Then there’s the others

It’s easy to become preoccupied with my own thoughts.  The kids try their best to understand what I’m going through, and I try to understand what they are going through.  We all agree each of us has our own challenges and sorrows.  There are times though when I get so angry at how insensitive people can be, and frustrated too, because I am powerless to change it.

Today was a classic example.  My sons live a distance from me, consequently I don’t see them too frequently.  My daughter I see almost every day.  As a result I feel pretty in tune with her state of mind; not so much with my sons.  I know that as Christmas approaches they are all reflecting on the enormity of the loss, their loss, and my heart breaks for them.

Today, one of my sons sent me a message that almost made me cry. He has a co-worker going through a similar situation, a bit more prolonged of an illness than Kevin’s (my husband and his father) was, but with the same eventuality – death is looming near.  Consider how hard that atmosphere would be to someone already grieving.  It’s a very small office, five or six employees, and my son has to go to work every day and every day all the talk is about is death and dying.  I imagine that it’s like someone constantly picking the scab off a cut that is trying to heal.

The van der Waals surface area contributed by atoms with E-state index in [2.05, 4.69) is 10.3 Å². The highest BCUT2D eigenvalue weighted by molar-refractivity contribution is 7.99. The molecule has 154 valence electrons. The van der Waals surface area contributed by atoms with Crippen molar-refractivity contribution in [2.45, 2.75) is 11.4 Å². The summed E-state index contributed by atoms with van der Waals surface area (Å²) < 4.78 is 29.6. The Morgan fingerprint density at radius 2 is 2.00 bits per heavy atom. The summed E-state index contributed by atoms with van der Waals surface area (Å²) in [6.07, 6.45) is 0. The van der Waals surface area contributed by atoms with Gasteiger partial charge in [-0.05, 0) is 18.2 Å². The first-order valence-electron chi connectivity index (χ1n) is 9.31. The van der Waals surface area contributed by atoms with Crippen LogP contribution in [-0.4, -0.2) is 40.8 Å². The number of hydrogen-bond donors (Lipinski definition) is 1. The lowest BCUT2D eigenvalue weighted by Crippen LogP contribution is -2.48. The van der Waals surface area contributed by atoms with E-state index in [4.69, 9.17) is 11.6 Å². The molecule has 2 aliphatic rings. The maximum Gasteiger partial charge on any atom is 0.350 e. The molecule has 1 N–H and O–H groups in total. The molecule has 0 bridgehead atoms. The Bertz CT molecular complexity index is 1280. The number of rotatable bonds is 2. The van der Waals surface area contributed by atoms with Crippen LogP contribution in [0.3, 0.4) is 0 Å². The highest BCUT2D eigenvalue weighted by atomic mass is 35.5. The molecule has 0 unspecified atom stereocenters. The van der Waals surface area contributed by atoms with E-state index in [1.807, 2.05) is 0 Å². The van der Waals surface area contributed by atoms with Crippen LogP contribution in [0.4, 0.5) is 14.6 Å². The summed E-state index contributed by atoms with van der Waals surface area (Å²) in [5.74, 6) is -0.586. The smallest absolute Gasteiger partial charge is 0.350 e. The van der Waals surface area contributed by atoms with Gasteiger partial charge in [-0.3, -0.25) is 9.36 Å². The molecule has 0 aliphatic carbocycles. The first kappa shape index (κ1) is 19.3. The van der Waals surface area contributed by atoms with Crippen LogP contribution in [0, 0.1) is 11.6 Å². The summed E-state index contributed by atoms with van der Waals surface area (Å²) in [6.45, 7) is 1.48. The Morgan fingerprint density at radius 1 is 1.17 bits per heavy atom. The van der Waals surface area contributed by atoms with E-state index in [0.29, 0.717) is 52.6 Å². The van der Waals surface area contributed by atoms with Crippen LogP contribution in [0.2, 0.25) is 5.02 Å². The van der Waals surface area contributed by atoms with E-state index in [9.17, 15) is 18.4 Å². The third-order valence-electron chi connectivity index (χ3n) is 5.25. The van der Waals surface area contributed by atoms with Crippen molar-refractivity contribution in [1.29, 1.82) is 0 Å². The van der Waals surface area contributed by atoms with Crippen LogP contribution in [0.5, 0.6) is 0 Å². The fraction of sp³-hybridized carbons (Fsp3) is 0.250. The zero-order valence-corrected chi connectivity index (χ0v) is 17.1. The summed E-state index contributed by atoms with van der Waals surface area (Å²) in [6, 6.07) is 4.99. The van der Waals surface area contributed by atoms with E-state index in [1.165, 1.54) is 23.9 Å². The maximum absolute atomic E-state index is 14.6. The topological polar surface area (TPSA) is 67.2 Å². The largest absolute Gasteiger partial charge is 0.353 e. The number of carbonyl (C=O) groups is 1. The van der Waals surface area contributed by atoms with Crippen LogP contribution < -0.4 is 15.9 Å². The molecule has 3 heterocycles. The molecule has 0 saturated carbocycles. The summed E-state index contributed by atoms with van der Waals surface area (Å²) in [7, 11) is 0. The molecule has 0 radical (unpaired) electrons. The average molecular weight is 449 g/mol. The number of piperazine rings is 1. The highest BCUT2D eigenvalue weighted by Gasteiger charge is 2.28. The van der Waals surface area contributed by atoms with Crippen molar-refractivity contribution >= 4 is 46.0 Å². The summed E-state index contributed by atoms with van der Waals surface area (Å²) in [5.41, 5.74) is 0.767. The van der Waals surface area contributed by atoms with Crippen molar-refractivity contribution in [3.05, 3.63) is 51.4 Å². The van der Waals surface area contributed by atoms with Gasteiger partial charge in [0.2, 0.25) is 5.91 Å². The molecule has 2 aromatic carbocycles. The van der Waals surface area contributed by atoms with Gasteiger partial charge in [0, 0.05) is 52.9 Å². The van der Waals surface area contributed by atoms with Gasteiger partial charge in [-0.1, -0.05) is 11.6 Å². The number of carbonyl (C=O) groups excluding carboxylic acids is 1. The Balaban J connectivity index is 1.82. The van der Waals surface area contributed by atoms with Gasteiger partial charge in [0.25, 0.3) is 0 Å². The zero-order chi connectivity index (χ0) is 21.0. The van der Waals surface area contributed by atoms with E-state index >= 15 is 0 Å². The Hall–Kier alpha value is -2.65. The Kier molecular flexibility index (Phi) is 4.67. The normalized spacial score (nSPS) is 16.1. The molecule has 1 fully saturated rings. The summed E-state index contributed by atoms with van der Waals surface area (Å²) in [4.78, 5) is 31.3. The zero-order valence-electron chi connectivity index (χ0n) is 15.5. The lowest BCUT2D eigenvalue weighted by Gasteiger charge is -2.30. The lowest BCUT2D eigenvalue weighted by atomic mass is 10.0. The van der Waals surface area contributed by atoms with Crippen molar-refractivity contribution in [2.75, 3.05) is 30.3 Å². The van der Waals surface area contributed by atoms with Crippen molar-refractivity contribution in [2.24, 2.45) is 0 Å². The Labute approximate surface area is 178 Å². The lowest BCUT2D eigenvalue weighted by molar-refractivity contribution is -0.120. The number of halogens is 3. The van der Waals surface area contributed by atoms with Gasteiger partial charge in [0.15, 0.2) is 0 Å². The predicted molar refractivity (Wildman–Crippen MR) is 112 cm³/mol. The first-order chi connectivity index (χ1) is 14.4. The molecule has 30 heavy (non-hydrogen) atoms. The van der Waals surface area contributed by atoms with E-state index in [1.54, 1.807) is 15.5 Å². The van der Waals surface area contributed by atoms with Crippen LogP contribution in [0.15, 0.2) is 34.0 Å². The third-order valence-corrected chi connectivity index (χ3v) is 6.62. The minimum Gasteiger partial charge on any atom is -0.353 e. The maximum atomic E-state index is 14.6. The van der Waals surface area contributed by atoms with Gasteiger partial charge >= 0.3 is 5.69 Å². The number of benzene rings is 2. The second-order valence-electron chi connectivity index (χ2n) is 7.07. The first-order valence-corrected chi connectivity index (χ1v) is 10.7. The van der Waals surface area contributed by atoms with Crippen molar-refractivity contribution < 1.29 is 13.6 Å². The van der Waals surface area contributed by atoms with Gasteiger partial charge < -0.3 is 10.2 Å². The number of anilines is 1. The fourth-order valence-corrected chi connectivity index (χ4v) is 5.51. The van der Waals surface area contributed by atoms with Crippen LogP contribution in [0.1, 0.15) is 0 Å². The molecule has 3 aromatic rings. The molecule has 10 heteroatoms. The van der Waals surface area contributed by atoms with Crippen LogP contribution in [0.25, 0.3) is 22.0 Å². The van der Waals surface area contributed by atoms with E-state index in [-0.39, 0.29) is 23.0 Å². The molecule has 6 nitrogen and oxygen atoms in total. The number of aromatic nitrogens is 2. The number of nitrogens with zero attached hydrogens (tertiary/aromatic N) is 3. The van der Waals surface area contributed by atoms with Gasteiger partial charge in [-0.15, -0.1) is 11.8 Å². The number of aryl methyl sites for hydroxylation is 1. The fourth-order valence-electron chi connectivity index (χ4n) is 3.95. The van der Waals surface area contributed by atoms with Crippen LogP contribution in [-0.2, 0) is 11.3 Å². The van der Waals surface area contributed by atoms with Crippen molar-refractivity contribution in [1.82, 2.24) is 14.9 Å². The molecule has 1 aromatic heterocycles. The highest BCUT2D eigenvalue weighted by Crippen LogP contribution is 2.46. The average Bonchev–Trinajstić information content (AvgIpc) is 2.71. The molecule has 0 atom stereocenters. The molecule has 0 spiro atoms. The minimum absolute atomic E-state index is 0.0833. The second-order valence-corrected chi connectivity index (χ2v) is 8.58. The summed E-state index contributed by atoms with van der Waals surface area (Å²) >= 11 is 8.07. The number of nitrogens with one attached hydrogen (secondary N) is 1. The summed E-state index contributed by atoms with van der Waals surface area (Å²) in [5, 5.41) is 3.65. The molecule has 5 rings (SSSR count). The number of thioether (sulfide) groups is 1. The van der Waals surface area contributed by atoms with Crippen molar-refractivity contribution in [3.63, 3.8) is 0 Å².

He can’t escape from the dark clouds that hover in his workplace, and like most people who haven’t lost anyone near and dear, these coworkers seem to have a morbid fascination about talking about it.  Can you just feel the knife twisting over and over – my son just can’t avoid it.  And he’s surrounded by people who think they “know” what it’s like. That’s been his norm since his dad died; closing in on nine months.  Then today, the co-worker brought in some treats, treats for everyone but my son.  No biggie, if it is handled properly, but it wasn’t.  It became a joke around the office – I have to shake my head in disbelief.  Whatever happened to empathy?  Would it be funny if it was one of them left out?

So, what did I tell my son after he shared this story?  I told him to handle his “funny” coworkers like his father would have.  And how would that be?  Fairly directly as well as explicitly. It would go very much like this, “F*ck you, assholes,” and it would have been delivered with passion and emphasis and straight in the eye. The thing about Kevin was, he didn’t fear words, they are only ordered letters after all – it was the delivery that mattered.

Long ago, when the kids were small Kevin had told me that some things you can trust a school to teach, but other things needed to be taught at home. There was no way his kids were ever going to learn to swear at school, he’d teach them himself at home.  Funny thing though, he’d tell the kids it was okay to swear but just never around me.  I actually bought into it too, and was shocked to find out that they were all quite colourful in their language.